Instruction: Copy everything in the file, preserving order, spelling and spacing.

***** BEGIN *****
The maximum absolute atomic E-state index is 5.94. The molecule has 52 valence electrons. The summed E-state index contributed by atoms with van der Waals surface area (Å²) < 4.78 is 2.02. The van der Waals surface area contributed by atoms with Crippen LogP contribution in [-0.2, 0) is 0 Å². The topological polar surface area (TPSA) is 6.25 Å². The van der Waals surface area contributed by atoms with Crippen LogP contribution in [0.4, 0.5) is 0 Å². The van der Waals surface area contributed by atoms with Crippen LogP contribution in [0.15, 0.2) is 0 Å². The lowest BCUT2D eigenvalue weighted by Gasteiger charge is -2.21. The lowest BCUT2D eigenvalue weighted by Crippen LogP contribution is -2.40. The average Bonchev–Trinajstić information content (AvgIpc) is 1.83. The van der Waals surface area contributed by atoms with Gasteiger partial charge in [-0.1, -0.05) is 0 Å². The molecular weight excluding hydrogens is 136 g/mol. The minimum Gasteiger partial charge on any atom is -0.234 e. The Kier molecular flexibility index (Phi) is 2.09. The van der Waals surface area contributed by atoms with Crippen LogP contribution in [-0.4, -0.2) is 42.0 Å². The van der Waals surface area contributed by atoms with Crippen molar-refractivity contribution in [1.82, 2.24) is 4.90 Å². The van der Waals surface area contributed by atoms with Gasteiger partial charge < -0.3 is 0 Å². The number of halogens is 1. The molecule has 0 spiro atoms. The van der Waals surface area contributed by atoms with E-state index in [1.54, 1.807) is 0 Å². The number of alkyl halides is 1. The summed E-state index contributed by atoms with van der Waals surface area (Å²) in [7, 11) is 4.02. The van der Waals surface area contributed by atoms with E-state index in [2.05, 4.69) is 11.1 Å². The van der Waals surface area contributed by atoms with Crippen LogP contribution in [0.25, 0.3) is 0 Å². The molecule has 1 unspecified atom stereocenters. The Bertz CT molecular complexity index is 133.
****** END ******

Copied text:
The maximum absolute atomic E-state index is 5.94. The molecule has 52 valence electrons. The summed E-state index contributed by atoms with van der Waals surface area (Å²) < 4.78 is 2.02. The van der Waals surface area contributed by atoms with Crippen LogP contribution in [-0.2, 0) is 0 Å². The topological polar surface area (TPSA) is 6.25 Å². The van der Waals surface area contributed by atoms with Crippen LogP contribution in [0.4, 0.5) is 0 Å². The van der Waals surface area contributed by atoms with Crippen LogP contribution in [0.15, 0.2) is 0 Å². The lowest BCUT2D eigenvalue weighted by Gasteiger charge is -2.21. The lowest BCUT2D eigenvalue weighted by Crippen LogP contribution is -2.40. The average Bonchev–Trinajstić information content (AvgIpc) is 1.83. The van der Waals surface area contributed by atoms with Gasteiger partial charge in [-0.1, -0.05) is 0 Å². The molecular weight excluding hydrogens is 136 g/mol. The minimum Gasteiger partial charge on any atom is -0.234 e. The Kier molecular flexibility index (Phi) is 2.09. The van der Waals surface area contributed by atoms with Crippen LogP contribution in [-0.4, -0.2) is 42.0 Å². The van der Waals surface area contributed by atoms with Crippen molar-refractivity contribution in [1.82, 2.24) is 4.90 Å². The van der Waals surface area contributed by atoms with Gasteiger partial charge < -0.3 is 0 Å². The number of halogens is 1. The molecule has 0 spiro atoms. The van der Waals surface area contributed by atoms with E-state index in [1.54, 1.807) is 0 Å². The number of alkyl halides is 1. The summed E-state index contributed by atoms with van der Waals surface area (Å²) in [7, 11) is 4.02. The van der Waals surface area contributed by atoms with E-state index in [2.05, 4.69) is 11.1 Å². The van der Waals surface area contributed by atoms with Crippen LogP contribution in [0.25, 0.3) is 0 Å². The molecule has 1 unspecified atom stereocenters. The Bertz CT molecular complexity index is 133.